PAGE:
Negotiated settlement in Burtch land dispute


A judge says he’s ready to agree to a negotiated settlement in a dispute that erupted last summer over farming on Burtch lands.

Judge John Harper raised several issues in Brantford Superior Court on Friday over a joint submission by counsel for the defendant, Six Nations farmer Kris Hill, and the plaintiffs, the elected Six Nations council and a numbered corporation created to oversee the Burtch lands. Hill continued to cultivate the land despite a court order.

An hour after ordering a stay to consider the submissions and documents, the judge announced that he would accept the settlement, if it goes as promised.

According to the joint submission submitted by John Mather, counsel for the plaintiffs, Hill will pay an amount which must be finalized but which both parties believe will be “substantial”. Hill will also accept full responsibility for the costs against Brian Poreba, another defendant in the action whose case has yet to be decided.

The parties must decide on a final figure by April 30. If this is not successful, the case will be sent back to court for a judge to decide.

Friday’s session was the last since September 22, when Harper granted an injunction to the elected Six Nations council and numbered company to evict Hill, its equipment and employees from Burtch lands in Brant County.

Hill was also found in contempt of court for disobeying an interlocutory injunction issued by Harper, forbidding him to go on the property to tend the crops while the injunction proceedings were pending.

Harper said at the time that Hill “willfully” violated four parts of his order: failure to evacuate the land; continue to operate the property; failure to remove equipment; and direct security to prevent authorities from gaining access to the property.

The Burtch Lands are the subject of a dispute between the elected Six Nations Council and the Haudenosaunee Confederacy Chiefs Council, with Hill caught in the middle.

The Chiefs Council had previously signed a lease with Hill, allowing him to cultivate the Burtch lands while the provincial government negotiated with the elected council to turn the property over to the Six Nations. Land is held in trust by a band council corporation until it can be formally added to the reserve.

Mather told the court on Friday that representatives for the Six Nations and Number Company and Hill, as well as the HCCC, had arranged a successful conciliation before another judge on March 22. And the elected council approved the settlement on March 27, he said.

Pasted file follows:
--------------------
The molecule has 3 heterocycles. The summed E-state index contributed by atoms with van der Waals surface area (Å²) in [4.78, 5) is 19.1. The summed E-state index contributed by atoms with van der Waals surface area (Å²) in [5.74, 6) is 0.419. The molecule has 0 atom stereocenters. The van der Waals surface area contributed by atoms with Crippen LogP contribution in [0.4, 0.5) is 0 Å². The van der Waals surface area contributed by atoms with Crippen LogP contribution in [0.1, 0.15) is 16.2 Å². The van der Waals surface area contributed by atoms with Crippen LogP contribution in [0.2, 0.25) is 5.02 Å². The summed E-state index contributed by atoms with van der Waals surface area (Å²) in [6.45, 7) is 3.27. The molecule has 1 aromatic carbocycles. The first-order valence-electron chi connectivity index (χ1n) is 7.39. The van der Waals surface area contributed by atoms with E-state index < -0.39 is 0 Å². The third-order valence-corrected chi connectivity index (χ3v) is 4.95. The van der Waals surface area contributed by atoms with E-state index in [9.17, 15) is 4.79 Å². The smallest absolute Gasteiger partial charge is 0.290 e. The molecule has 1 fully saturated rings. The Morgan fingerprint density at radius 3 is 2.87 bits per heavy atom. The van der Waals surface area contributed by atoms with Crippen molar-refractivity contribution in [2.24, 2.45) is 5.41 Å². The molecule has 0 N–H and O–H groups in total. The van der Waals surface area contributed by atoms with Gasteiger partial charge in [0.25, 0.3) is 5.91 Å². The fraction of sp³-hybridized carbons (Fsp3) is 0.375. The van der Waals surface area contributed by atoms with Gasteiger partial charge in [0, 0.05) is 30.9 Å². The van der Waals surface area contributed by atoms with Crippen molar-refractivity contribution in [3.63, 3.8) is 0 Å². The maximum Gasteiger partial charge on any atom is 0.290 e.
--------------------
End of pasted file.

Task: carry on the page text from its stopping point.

“We understand that the amount of the penalty will be substantial,” said Mather.

He noted that the penalty will allow the elected council to be reimbursed for its legal fees to obtain an injunction.

Scott Hutchison, representing Hill, said the settlement will lead to difficult proceedings.

“They provide a way forward for this particular litigation,” he said.

“This is the kind of settlement that I think the court will want,” Hutchison said, adding, “It will come at a substantial cost to Ms Hill.”

Harper noted that there are “aggravating circumstances” in the case.

“There was a clear and blatant disregard for my order. What are the mitigating factors? “

Hutchison provided several, noting: “This is no ordinary court case.”

He told this judge that joint submission is in the public interest.

Hill declined to comment on Friday’s decision.

The conflict has its roots in 2006, when the land of Burtch, a prison farm that closed in 2004, was one of three plots that the provincial government offered to cede to the Six Nations in a series of occupations by civilians. Haudenosaunee activists, in particular their takeover of the former Douglas Creek Estates subdivision then under construction on the outskirts of Caledonia. Activists also blocked bridges and the Highway 6 bypass.

The land transfer negotiations included representatives from the HCCC, the elected Six Nations Council, and the provincial and federal governments.

The HCCC maintains that it, and not the elected council, was the main negotiating party of the Six Nations. The HCCC also said it was working with the government to manage Burtch’s lands, overseeing their environmental cleanup. He also recorded the property in his land register, even though the provincial government still had title to the land.

For five years, the province allowed members of the Six Nations Farmers Association to plant crops on the property during the cleanup. In 2014, the government did not allow any plantings during the final clean-up.

The Haudenosaunee Development Institute, a branch of the HCCC, signed two leases, first with Hill and her then-husband Ed Green, and later with Hill alone to cultivate the land.

In 2015, the government signaled that it was ready to transfer Burtch’s land and wanted to speak with both the HCCC and the elected council.

After failed consultation attempts, the government proposed that the elected council form a federal corporation that would accept the transfer of the lands in trust until they could be included in the reserve in accordance with the addition to reserve process. from the federal government. The HCCC was offered a seat, which it refused.

The elected council created 9646035 Canada Ltd. and, in March 2017, the government transferred the land to the company.

Last May, the elected council served Hill with a notice to vacate Burtch’s land, which Hill planted until June.

At the beginning of last June, she received a notice of injunction that triggered a series of one-summer hearing dates. Hill continued to cultivate the property, which led to Harper’s injunction and contempt ruling.

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Brantford Exhibitor 2018 ©


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